Swirls in the Sky and Sea  

Swirls in the Sky and Sea  

Theodore von Kármán, a Hungarian-American physicist, is well-known within NASA for helping found the Jet Propulsion Laboratory. But in atmospheric science circles he is most celebrated for his research on fluid turbulence and his pioneering work on a phenomenon that came to be known as von Kármán vortices.

Von Kármán vortices appear as long linear chains of spiral eddies and can develop nearly anywhere that fluid flow is disturbed by an object. The atmosphere behaves like a fluid, so the wing of an airplane, a bridge, and even an island can cause the vortices to form.

In this image, remote Bear Island (also called Bjórnóya)—the southernmost island of Norway’s Svalbard archipelago—helped trigger the spiraling cloud pattern. At the same time, another visually stunning phenomenon peeked through a break in the clouds: the tendrils of a phytoplankton bloom circulating in the surface currents of the Norwegian and Barents Sea. The MODIS (Moderate Resolution Imaging Spectroradiometer) on NASA’s Aqua satellite acquired the image on July 13, 2023.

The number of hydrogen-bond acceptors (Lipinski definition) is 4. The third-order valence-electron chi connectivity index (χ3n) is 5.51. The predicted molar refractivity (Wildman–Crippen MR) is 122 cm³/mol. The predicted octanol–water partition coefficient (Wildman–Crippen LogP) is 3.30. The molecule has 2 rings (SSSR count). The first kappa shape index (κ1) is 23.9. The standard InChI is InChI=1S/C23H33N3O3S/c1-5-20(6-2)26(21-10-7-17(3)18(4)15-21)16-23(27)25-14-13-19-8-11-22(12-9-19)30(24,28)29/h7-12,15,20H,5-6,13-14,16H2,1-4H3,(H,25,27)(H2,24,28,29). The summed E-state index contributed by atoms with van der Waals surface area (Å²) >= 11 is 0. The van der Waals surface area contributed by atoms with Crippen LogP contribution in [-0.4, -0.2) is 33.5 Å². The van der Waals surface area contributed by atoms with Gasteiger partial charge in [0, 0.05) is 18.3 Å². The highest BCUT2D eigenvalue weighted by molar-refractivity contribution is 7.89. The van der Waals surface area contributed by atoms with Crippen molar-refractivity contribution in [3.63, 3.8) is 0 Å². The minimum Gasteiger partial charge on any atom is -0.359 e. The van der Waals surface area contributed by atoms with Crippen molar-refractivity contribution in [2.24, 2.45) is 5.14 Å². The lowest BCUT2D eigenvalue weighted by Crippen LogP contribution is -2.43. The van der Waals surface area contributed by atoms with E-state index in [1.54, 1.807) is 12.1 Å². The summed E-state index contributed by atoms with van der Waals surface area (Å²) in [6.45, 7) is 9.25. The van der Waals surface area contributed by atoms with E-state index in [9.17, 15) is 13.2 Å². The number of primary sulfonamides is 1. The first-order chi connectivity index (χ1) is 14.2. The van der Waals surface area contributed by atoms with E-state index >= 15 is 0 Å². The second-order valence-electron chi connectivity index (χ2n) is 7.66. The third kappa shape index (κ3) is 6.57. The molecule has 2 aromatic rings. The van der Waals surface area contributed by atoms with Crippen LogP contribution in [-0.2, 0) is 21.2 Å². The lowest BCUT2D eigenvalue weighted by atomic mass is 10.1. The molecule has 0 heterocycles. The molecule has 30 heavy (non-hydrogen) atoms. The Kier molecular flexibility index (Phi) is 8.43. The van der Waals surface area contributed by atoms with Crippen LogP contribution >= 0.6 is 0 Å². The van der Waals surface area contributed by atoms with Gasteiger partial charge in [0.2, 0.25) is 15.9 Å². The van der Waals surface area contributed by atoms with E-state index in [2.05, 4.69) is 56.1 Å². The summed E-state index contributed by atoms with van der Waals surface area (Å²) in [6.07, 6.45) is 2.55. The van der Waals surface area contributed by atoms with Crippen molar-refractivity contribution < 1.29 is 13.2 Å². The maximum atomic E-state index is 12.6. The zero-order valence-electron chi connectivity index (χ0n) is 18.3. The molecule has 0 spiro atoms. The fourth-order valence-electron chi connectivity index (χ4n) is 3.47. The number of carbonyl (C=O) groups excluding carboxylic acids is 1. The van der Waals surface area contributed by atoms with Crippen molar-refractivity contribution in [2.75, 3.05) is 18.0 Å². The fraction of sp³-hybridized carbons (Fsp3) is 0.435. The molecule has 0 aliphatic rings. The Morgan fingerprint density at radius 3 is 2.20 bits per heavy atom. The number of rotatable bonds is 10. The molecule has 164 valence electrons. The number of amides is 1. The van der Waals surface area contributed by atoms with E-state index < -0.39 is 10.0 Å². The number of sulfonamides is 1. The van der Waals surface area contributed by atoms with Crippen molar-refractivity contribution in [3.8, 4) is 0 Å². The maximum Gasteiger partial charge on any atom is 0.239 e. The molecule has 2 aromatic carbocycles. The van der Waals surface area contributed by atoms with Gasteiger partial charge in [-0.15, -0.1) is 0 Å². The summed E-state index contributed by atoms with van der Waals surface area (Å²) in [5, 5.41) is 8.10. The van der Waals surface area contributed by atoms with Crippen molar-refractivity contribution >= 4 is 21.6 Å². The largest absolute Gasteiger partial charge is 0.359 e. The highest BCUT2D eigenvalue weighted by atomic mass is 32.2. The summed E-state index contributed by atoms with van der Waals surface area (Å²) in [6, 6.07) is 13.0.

Despite the name, polar bears only occasionally visit Bear Island. A handful of staffers at a meteorological station are the only people who spend much time on the island.

Foxes, seals, and sea birds are more common and numerous than either people or bears on the small island. According to the Ramsar Sites Information Service, more than one million seabirds gather there during the breeding season. Among them are the black-legged kittiwake (Rissa tridactyla), pink-footed geese (Anser branchyrhynchus), and the barnacle goose (Branta leucopsis).

NASA Earth Observatory image by Wanmei Liang, using MODIS data from NASA EOSDIS LANCE and GIBS/Worldview. Story by Adam Voiland.

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